Over the years here at Statuspage we’ve probably heard every version of the open source vs. paid status page argument. While we’re obviously fans of the SaaS model, we also know there are a lot of advantages to an open source status page for a lot of teams. We’ve even recommended that route to some potential customers we thought would have a better experience hosting their own open source page.

As best and objectively as we can, this page is our attempt to cover the main pros and cons of both approaches. Hopefully this better helps you make the decision. Of course we want teams using Statuspage for their incident communications. But we’d rather see folks using an open source page than nothing at all. Because if there’s one thing we can all agree on, it’s that users deserve transparency during incidents and services need a status page.

 

Open source Paid
Cost Free Monthly subscription
Hosting Provide yourself Provided by vendor
Email, SMS subscriptions Do it yourself Out of the box
Maintenance and updates Do it yourself Provided by vendor
Flexibility Open access to source code Limited to pre-built features and integrations, API endpoints

 

Open source pros

Free

Open source tools are hard to beat on price. Obviously for projects with limited or no budget, the free nature of open source is an advantage.

Flexible to build on

Open source projects publish their code base and give users free reign to modify it however they’d like. This means, in theory, users can add or build whatever features or integrations they’d like without waiting for a vendor to add it to the product.

Support the open source community

We’re huge fans of the open source community and its mission. Here at Statuspage we use, contribute to, and support open source initiatives ourselves and encourage people to help with open source projects. For more on supporting open source projects, check out the Open Source Initiative.

Open source cons

Host and Maintain it yourself

An open source status page needs to be deployed somewhere. With open source plans, you take on the burden of hosting the page. While open source plans are free, you’ll likely need to dedicate some resources toward hosting the page.

No subscriber alerts

Effective incident communication usually means more than just publishing updates to a web page. A lot of what you’re paying for with a SaaS status page is all the infrastructure powering subscription and notification delivery. Sending incident updates through email, SMS, or API calls involves a lot of back-end work that SaaS providers worry about so you don’t have to.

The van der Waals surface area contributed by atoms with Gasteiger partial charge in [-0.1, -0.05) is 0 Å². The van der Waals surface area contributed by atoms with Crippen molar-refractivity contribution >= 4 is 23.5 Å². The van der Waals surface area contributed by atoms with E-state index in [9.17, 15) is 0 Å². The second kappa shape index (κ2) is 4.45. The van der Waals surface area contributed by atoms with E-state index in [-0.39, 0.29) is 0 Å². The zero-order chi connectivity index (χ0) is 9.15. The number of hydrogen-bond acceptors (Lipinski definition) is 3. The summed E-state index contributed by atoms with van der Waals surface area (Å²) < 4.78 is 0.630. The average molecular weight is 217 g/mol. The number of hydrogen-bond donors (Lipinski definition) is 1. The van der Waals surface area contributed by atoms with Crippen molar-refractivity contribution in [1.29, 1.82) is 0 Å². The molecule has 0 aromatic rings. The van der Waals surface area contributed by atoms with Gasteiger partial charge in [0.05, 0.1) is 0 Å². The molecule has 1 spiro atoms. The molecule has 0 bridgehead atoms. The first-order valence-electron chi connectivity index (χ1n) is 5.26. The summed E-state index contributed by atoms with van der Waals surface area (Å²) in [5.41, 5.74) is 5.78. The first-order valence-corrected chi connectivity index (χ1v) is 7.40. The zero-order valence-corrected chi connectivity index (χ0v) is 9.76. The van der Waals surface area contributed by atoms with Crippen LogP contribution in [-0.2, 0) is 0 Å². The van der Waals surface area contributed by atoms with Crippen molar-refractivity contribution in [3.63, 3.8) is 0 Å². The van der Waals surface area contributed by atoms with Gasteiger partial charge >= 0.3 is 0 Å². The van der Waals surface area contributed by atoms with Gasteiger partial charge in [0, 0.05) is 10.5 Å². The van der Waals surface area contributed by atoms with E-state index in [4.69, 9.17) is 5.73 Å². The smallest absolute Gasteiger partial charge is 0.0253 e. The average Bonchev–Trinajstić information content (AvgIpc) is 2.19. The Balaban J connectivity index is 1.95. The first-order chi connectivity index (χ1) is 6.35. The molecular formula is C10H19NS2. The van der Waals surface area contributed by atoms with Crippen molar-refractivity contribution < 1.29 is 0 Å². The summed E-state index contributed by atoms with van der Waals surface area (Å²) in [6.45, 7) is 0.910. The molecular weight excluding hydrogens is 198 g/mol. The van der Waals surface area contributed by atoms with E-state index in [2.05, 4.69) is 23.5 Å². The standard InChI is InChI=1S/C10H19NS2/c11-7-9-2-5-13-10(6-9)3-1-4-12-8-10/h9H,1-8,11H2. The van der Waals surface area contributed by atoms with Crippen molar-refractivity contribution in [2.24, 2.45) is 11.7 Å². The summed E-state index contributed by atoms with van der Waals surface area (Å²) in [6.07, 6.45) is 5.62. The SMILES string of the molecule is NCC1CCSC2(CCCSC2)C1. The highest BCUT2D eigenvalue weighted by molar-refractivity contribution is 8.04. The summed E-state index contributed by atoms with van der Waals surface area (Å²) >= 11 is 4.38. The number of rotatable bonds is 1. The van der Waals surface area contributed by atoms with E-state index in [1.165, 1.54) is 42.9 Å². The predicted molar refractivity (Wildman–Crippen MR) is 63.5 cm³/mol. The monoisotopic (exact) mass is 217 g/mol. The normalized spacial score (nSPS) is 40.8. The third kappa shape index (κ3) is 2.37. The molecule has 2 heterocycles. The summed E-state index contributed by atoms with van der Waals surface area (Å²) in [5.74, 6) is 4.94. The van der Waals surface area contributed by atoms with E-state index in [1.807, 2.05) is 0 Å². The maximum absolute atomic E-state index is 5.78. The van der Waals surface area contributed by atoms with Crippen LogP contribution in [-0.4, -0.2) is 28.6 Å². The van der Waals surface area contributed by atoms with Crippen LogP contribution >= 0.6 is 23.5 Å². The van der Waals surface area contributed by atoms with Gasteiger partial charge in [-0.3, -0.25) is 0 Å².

Paid status page pros

Hosted and maintained outside your infrastructure

The last thing you want going down when you’re having an outage is your status page. This is a big cause of anxiety when thew page is hosted alongside the rest of your infrastructure. Not only does a vendor-hosted page become one less thing to maintain and update manually, it’s far less likely to have a service interruption when the rest of your infrastructure is down.

Multiple subscription and notification options

A paid status page makes it easier to send proactive status updates to subscribe through different channels; like email, SMS, or an embedded status widget.

Third-party components

More than ever, services rely on the uptime of various other service providers. If the vendor you’re using to power part of your app or service is having an outage, that impacts your service as well. By connecting third-party components to your status page, you can automatically flag outages on your page when they come from an upstream service provider.

Paid status page cons

Cost

The obvious downside for a SaaS vendor is cost. While we try to make our plans affordable, we have to keep the lights on somehow. We also offer discounted or free plans for non-profits, open source, and student projects.

Someone else’s feature roadmap

Unlike open source, with SaaS vendors you don’t always have the flexibility to tinker with the source code and build the features and integrations yourself. At Statuspage we offer API endpoints, Marketplace apps, a customization editor, and native integrations with other popular tools. But if you really want to pop the hood and build a feature yourself, you’re may find you have more freedom with open source.

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